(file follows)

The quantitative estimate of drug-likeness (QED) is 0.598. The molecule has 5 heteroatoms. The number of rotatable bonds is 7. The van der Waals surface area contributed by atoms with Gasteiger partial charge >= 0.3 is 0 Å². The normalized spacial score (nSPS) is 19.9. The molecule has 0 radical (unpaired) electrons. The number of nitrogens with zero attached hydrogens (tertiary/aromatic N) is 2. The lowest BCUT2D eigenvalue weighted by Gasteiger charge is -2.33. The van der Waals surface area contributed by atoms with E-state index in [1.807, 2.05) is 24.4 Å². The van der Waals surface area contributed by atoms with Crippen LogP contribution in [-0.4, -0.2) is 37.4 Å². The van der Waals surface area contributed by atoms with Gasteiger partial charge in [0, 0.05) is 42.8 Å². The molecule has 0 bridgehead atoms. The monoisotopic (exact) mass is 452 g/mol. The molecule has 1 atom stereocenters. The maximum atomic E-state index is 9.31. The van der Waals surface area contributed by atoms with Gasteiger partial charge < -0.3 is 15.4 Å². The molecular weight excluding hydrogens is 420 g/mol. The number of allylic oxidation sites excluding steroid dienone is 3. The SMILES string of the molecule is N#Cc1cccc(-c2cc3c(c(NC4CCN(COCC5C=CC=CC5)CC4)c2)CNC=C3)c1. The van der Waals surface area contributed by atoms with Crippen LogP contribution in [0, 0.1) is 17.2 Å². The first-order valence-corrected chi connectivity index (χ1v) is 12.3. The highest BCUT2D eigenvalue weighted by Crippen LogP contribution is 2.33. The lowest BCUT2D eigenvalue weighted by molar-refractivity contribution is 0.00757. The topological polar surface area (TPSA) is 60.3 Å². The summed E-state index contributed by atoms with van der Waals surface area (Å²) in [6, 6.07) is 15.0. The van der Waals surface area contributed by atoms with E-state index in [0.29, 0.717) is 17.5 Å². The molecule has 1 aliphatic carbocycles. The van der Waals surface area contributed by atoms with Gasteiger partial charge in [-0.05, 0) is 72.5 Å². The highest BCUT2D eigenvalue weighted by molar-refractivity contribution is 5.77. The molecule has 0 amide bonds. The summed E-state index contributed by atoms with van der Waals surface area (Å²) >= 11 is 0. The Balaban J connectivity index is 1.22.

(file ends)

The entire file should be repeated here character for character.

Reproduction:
The quantitative estimate of drug-likeness (QED) is 0.598. The molecule has 5 heteroatoms. The number of rotatable bonds is 7. The van der Waals surface area contributed by atoms with Gasteiger partial charge >= 0.3 is 0 Å². The normalized spacial score (nSPS) is 19.9. The molecule has 0 radical (unpaired) electrons. The number of nitrogens with zero attached hydrogens (tertiary/aromatic N) is 2. The lowest BCUT2D eigenvalue weighted by Gasteiger charge is -2.33. The van der Waals surface area contributed by atoms with E-state index in [1.807, 2.05) is 24.4 Å². The van der Waals surface area contributed by atoms with Crippen LogP contribution in [-0.4, -0.2) is 37.4 Å². The van der Waals surface area contributed by atoms with Gasteiger partial charge in [0, 0.05) is 42.8 Å². The molecule has 0 bridgehead atoms. The monoisotopic (exact) mass is 452 g/mol. The molecule has 1 atom stereocenters. The maximum atomic E-state index is 9.31. The van der Waals surface area contributed by atoms with Gasteiger partial charge < -0.3 is 15.4 Å². The molecular weight excluding hydrogens is 420 g/mol. The number of allylic oxidation sites excluding steroid dienone is 3. The SMILES string of the molecule is N#Cc1cccc(-c2cc3c(c(NC4CCN(COCC5C=CC=CC5)CC4)c2)CNC=C3)c1. The van der Waals surface area contributed by atoms with Crippen LogP contribution in [0, 0.1) is 17.2 Å². The first-order valence-corrected chi connectivity index (χ1v) is 12.3. The highest BCUT2D eigenvalue weighted by Crippen LogP contribution is 2.33. The lowest BCUT2D eigenvalue weighted by molar-refractivity contribution is 0.00757. The topological polar surface area (TPSA) is 60.3 Å². The summed E-state index contributed by atoms with van der Waals surface area (Å²) in [6, 6.07) is 15.0. The van der Waals surface area contributed by atoms with E-state index in [0.29, 0.717) is 17.5 Å². The molecule has 1 aliphatic carbocycles. The van der Waals surface area contributed by atoms with Gasteiger partial charge in [-0.05, 0) is 72.5 Å². The highest BCUT2D eigenvalue weighted by molar-refractivity contribution is 5.77. The molecule has 0 amide bonds. The summed E-state index contributed by atoms with van der Waals surface area (Å²) >= 11 is 0. The Balaban J connectivity index is 1.22.